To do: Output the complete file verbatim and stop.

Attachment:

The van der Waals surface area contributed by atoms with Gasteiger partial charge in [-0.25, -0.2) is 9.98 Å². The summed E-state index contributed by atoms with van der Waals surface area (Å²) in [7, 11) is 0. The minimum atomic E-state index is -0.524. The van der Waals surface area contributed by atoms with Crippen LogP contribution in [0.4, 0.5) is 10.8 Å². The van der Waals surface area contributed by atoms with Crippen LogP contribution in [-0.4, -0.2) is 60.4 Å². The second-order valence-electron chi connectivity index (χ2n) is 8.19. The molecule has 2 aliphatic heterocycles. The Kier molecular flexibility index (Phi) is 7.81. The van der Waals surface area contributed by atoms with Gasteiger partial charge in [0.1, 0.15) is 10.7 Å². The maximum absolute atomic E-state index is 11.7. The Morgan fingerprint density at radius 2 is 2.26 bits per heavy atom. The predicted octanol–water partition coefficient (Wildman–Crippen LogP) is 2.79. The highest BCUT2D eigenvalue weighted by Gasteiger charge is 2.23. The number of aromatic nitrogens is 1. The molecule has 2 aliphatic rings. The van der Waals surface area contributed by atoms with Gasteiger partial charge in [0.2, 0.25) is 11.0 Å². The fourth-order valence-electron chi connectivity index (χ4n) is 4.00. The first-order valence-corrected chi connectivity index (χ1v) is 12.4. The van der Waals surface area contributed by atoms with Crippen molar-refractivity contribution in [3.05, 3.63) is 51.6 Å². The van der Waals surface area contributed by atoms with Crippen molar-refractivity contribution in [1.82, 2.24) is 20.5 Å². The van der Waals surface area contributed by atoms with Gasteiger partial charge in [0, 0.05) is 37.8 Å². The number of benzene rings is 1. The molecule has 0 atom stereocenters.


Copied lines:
The van der Waals surface area contributed by atoms with Gasteiger partial charge in [-0.25, -0.2) is 9.98 Å². The summed E-state index contributed by atoms with van der Waals surface area (Å²) in [7, 11) is 0. The minimum atomic E-state index is -0.524. The van der Waals surface area contributed by atoms with Crippen LogP contribution in [0.4, 0.5) is 10.8 Å². The van der Waals surface area contributed by atoms with Crippen LogP contribution in [-0.4, -0.2) is 60.4 Å². The second-order valence-electron chi connectivity index (χ2n) is 8.19. The molecule has 2 aliphatic heterocycles. The Kier molecular flexibility index (Phi) is 7.81. The van der Waals surface area contributed by atoms with Gasteiger partial charge in [0.1, 0.15) is 10.7 Å². The maximum absolute atomic E-state index is 11.7. The Morgan fingerprint density at radius 2 is 2.26 bits per heavy atom. The predicted octanol–water partition coefficient (Wildman–Crippen LogP) is 2.79. The highest BCUT2D eigenvalue weighted by Gasteiger charge is 2.23. The number of aromatic nitrogens is 1. The molecule has 2 aliphatic rings. The van der Waals surface area contributed by atoms with Gasteiger partial charge in [0.2, 0.25) is 11.0 Å². The fourth-order valence-electron chi connectivity index (χ4n) is 4.00. The first-order valence-corrected chi connectivity index (χ1v) is 12.4. The van der Waals surface area contributed by atoms with Crippen molar-refractivity contribution in [3.05, 3.63) is 51.6 Å². The van der Waals surface area contributed by atoms with Crippen molar-refractivity contribution in [1.82, 2.24) is 20.5 Å². The van der Waals surface area contributed by atoms with Gasteiger partial charge in [0, 0.05) is 37.8 Å². The number of benzene rings is 1. The molecule has 0 atom stereocenters.